15 October 2020

The Institute of Public Accountants (IPA) has commended the Federal Budget designed to create jobs and get Australia moving again but has repeated its call for the Government to now address the longer-term need for reform.

“The Federal Budget released last week is designed to reboot the economy which faces the bumpy road of a pandemic fuelled recovery,” said IPA chief executive officer, Andrew Conway.

“We all understand the level of debt that Australia now finds itself with but unfortunately, this is unavoidable if we are to get the country moving again.

“We need to get the doors of small business and the borders open again, create jobs and get the cash registers humming again, in order to recover and grow in a new ‘COVID normal’ world.

“This Budget is regarded as being all about ‘jobs, jobs, jobs’. However, it is important that we focus on ‘reform, reform, reform’; specifically, reform to taxation, reform to regulation and reform to workplace relations.

“The measures taken in this Budget such as JobMaker hiring credit, JobTrainer, enhanced and extended instant asset write-off, the second Women’s Economic Security Statement, Boosting Apprenticeships Wage Subsidy, the Digital Business Plan, additional R&D incentives, boosting mental health support, and insolvency reforms all point to important measures designed to provide structural support to small business.

“Most of the tax measures are temporary in nature and while they will bring forward significant activity over a one to two year period, we will need the next series of structural reform measures to create the foundation needed for a longer term prosperity.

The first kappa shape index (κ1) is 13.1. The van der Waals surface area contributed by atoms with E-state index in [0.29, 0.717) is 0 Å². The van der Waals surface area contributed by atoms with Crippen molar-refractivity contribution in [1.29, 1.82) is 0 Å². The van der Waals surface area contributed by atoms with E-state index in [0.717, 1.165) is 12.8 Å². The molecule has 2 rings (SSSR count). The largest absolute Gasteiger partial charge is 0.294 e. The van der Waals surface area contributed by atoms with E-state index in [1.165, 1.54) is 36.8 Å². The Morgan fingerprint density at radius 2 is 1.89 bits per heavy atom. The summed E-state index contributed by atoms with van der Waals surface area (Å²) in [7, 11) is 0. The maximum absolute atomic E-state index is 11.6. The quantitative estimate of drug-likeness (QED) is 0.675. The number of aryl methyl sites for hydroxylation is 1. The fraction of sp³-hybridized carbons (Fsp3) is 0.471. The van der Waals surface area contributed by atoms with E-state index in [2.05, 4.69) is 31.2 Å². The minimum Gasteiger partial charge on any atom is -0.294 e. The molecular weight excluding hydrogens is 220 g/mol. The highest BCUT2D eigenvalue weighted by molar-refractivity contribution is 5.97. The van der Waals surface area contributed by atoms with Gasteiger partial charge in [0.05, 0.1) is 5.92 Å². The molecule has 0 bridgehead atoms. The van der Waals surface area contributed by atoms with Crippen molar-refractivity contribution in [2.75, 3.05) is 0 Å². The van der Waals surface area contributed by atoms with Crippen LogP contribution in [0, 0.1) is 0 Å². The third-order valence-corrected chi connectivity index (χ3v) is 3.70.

“Budget announcements are the easier part of the solution which is an important element of the economic reboot. The hard part is still to come and that is structural reform which we acknowledge comes with political risk but is essential for sustainability and to reap the benefits of this early investment.

“Long term economic stability and prosperity will only come once we address the structural deficiencies of our tax system and in the broader economy and remove the regulatory burdens that form a wet blanket on small business survival and growth.

“It’s relatively easy to spend money which is necessary for the reboot versus structural reform which is hard work and will take courage to deliver.

“It is therefore essential, that we pursue the holy grail of meaningful and holistic reform if we are to grow from this reboot phase to kicking the real goals the economy requires for a sustainable and prosperous future,” said Mr Conway.